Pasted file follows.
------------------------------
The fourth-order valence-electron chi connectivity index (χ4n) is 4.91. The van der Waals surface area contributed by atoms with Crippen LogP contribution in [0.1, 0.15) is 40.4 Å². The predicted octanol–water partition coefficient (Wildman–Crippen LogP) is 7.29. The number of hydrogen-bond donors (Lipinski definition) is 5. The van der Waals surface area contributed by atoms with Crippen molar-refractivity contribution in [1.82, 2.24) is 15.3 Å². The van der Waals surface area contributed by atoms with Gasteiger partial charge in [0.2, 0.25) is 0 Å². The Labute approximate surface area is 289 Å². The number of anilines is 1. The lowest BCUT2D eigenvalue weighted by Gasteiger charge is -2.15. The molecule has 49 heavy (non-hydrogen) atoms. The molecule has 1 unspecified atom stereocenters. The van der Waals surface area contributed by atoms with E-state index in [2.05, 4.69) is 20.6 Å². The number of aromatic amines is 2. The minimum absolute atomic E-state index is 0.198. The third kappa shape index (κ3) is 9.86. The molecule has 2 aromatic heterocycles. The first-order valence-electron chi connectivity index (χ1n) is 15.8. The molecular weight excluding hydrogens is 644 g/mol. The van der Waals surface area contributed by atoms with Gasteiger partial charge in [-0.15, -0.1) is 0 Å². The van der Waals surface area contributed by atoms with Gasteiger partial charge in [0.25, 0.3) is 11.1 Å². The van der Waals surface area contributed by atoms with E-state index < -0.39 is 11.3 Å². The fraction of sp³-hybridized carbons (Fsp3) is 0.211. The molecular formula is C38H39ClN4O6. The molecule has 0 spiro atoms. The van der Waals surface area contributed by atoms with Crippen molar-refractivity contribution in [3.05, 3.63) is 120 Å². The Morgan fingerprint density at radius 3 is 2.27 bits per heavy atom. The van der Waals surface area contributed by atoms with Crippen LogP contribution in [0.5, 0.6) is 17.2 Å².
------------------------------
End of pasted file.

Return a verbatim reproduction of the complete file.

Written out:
The fourth-order valence-electron chi connectivity index (χ4n) is 4.91. The van der Waals surface area contributed by atoms with Crippen LogP contribution in [0.1, 0.15) is 40.4 Å². The predicted octanol–water partition coefficient (Wildman–Crippen LogP) is 7.29. The number of hydrogen-bond donors (Lipinski definition) is 5. The van der Waals surface area contributed by atoms with Crippen molar-refractivity contribution in [1.82, 2.24) is 15.3 Å². The van der Waals surface area contributed by atoms with Gasteiger partial charge in [0.2, 0.25) is 0 Å². The Labute approximate surface area is 289 Å². The number of anilines is 1. The lowest BCUT2D eigenvalue weighted by Gasteiger charge is -2.15. The molecule has 49 heavy (non-hydrogen) atoms. The molecule has 1 unspecified atom stereocenters. The van der Waals surface area contributed by atoms with E-state index in [2.05, 4.69) is 20.6 Å². The number of aromatic amines is 2. The minimum absolute atomic E-state index is 0.198. The third kappa shape index (κ3) is 9.86. The molecule has 2 aromatic heterocycles. The first-order valence-electron chi connectivity index (χ1n) is 15.8. The molecular weight excluding hydrogens is 644 g/mol. The van der Waals surface area contributed by atoms with Gasteiger partial charge in [-0.15, -0.1) is 0 Å². The van der Waals surface area contributed by atoms with Gasteiger partial charge in [0.25, 0.3) is 11.1 Å². The van der Waals surface area contributed by atoms with E-state index < -0.39 is 11.3 Å². The fraction of sp³-hybridized carbons (Fsp3) is 0.211. The molecular formula is C38H39ClN4O6. The molecule has 0 spiro atoms. The van der Waals surface area contributed by atoms with Crippen molar-refractivity contribution in [3.05, 3.63) is 120 Å². The Morgan fingerprint density at radius 3 is 2.27 bits per heavy atom. The van der Waals surface area contributed by atoms with Crippen LogP contribution in [0.5, 0.6) is 17.2 Å².